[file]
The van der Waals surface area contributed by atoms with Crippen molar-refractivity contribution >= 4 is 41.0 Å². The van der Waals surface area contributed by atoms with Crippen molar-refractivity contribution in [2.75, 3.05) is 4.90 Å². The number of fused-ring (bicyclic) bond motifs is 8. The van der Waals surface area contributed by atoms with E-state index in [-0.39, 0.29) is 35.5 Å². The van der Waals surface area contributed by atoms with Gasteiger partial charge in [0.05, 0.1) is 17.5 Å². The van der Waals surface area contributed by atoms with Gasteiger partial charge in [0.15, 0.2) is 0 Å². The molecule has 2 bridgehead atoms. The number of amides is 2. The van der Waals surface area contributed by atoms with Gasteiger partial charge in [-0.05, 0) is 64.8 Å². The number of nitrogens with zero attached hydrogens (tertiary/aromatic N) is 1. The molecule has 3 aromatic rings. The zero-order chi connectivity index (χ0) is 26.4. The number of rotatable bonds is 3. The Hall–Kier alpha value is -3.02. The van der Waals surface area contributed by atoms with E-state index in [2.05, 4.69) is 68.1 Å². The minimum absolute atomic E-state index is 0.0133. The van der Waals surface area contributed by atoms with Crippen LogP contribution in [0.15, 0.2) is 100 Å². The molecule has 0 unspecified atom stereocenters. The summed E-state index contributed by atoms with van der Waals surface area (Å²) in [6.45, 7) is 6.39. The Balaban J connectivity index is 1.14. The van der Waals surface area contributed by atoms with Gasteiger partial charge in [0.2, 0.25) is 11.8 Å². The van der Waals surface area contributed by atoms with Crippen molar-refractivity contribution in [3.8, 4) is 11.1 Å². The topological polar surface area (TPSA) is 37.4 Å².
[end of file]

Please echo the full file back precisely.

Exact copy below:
The van der Waals surface area contributed by atoms with Crippen molar-refractivity contribution >= 4 is 41.0 Å². The van der Waals surface area contributed by atoms with Crippen molar-refractivity contribution in [2.75, 3.05) is 4.90 Å². The number of fused-ring (bicyclic) bond motifs is 8. The van der Waals surface area contributed by atoms with E-state index in [-0.39, 0.29) is 35.5 Å². The van der Waals surface area contributed by atoms with Gasteiger partial charge in [0.05, 0.1) is 17.5 Å². The van der Waals surface area contributed by atoms with Gasteiger partial charge in [0.15, 0.2) is 0 Å². The molecule has 2 bridgehead atoms. The number of amides is 2. The van der Waals surface area contributed by atoms with Gasteiger partial charge in [-0.05, 0) is 64.8 Å². The number of nitrogens with zero attached hydrogens (tertiary/aromatic N) is 1. The molecule has 3 aromatic rings. The zero-order chi connectivity index (χ0) is 26.4. The number of rotatable bonds is 3. The Hall–Kier alpha value is -3.02. The van der Waals surface area contributed by atoms with E-state index in [2.05, 4.69) is 68.1 Å². The minimum absolute atomic E-state index is 0.0133. The van der Waals surface area contributed by atoms with Crippen LogP contribution in [0.15, 0.2) is 100 Å². The molecule has 0 unspecified atom stereocenters. The summed E-state index contributed by atoms with van der Waals surface area (Å²) in [6.45, 7) is 6.39. The Balaban J connectivity index is 1.14. The van der Waals surface area contributed by atoms with Gasteiger partial charge in [0.2, 0.25) is 11.8 Å². The van der Waals surface area contributed by atoms with Crippen molar-refractivity contribution in [3.8, 4) is 11.1 Å². The topological polar surface area (TPSA) is 37.4 Å².